Yates thanked both President Trump as well as Pope Francis who spoke up over the weekend on Charlie’s behalf. Yates added: “If he’s still fighting, we’re still fighting.”
Leading pro-life organizations and disability rights campaigners have been fighting for Charlie speaking out on social media on his behalf. Now President Donald Trump has joined that chorus.
Trump’s support came after Pope Francis weighed in on their side — offering his prayers for Gard, and asking that his parents’ wishes be respected.
“The Holy Father follows with affection and emotion the story of Charlie Gard and expresses his own closeness to his parents,” read a July 2 statement issued by Vatican spokesman Greg Burke.
“He prays for them, wishing that their desire to accompany and care for their own child to the end will be respected.”
When his parents asked to take their son home to die, their request was denied. Gard’s life support machines were to be turned off Friday, but the courts allowed the parents to have more time with their child before his death.
“Baby Charlie,” as he came to be known, cannot breathe on his own, has seizures, and suffered severe brain damage as a result of his disease.
In March, doctors told Charlie’s parents they did not believe they could do anything further to treat their son, and recommended they withdraw life support. Despite the grim diagnosis, Charlie’s parents raised over $1 million to move him to the U.S. for treatment, but the European Court of Human Rights ruled against them on Wednesday and will not permit them to treat their son.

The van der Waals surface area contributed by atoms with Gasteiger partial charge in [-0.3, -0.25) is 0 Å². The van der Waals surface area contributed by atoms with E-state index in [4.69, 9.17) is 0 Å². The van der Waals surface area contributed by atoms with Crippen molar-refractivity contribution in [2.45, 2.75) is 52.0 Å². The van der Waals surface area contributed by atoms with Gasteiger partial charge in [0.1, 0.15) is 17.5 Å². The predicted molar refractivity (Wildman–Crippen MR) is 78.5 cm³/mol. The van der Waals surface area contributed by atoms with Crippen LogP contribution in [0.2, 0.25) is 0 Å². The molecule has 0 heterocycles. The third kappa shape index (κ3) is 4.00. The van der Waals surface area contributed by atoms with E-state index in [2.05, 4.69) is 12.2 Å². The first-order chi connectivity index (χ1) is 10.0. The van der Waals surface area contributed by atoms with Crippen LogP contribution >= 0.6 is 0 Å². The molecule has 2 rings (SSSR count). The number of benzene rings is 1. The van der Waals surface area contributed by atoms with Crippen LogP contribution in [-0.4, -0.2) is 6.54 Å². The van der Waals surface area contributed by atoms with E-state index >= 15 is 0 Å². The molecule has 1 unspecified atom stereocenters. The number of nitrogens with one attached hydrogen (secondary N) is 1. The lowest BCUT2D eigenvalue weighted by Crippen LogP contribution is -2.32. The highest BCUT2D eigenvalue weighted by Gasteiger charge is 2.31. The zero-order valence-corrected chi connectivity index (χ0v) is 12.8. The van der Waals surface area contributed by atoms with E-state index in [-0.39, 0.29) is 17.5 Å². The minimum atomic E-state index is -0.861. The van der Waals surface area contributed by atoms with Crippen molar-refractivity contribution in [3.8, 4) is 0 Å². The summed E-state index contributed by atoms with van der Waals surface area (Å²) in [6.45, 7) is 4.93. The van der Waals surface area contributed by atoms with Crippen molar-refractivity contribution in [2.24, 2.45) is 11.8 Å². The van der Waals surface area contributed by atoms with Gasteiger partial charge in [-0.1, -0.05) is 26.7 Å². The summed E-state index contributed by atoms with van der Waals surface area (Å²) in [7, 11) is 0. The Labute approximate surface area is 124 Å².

The court said they did not believe the experimental treatment in the U.S. would benefit Charlie, and it would cause him “significant harm.”
“The domestic courts had concluded, on the basis of extensive, high-quality expert evidence, that it was most likely Charlie was being exposed to continued pain, suffering and distress and that undergoing experimental treatment with no prospects of success would offer no benefit, and continue to cause him significant harm.”
On Facebook, Charlie’s parents said they were “heartbroken” and they were aghast they were not permitted to choose when or where their son would die. Previously, they have said they would like their son to pass away at home, not in a hospital. They are not permitted to take him home, and they say the hospital is “rushing” to turn off the ventilator.
Charlie entered Great Ormond Street Hospital in London in October and was diagnosed as suffering from a form of mitochondrial disease that causes progressive muscle weakness and brain damage. Subsequently his parents discovered 18 people in the United States had been treated with an oral medication of naturally occurring compounds to remedy this rare condition. Reports have not identified the doctor who initially agreed to treat Charlie, but it was noted his parents were aware that no cure was promised.
The main argument offered by the hospital to countermand parental authority was to protect Charlie’s “best interests.” However, attorneys for Charlie’s parents argued the hospital was basically holding Charlie hostage, violating several articles under the European Convention on Human Rights, including the rights to life, liberty and family privacy.

Comments are closed.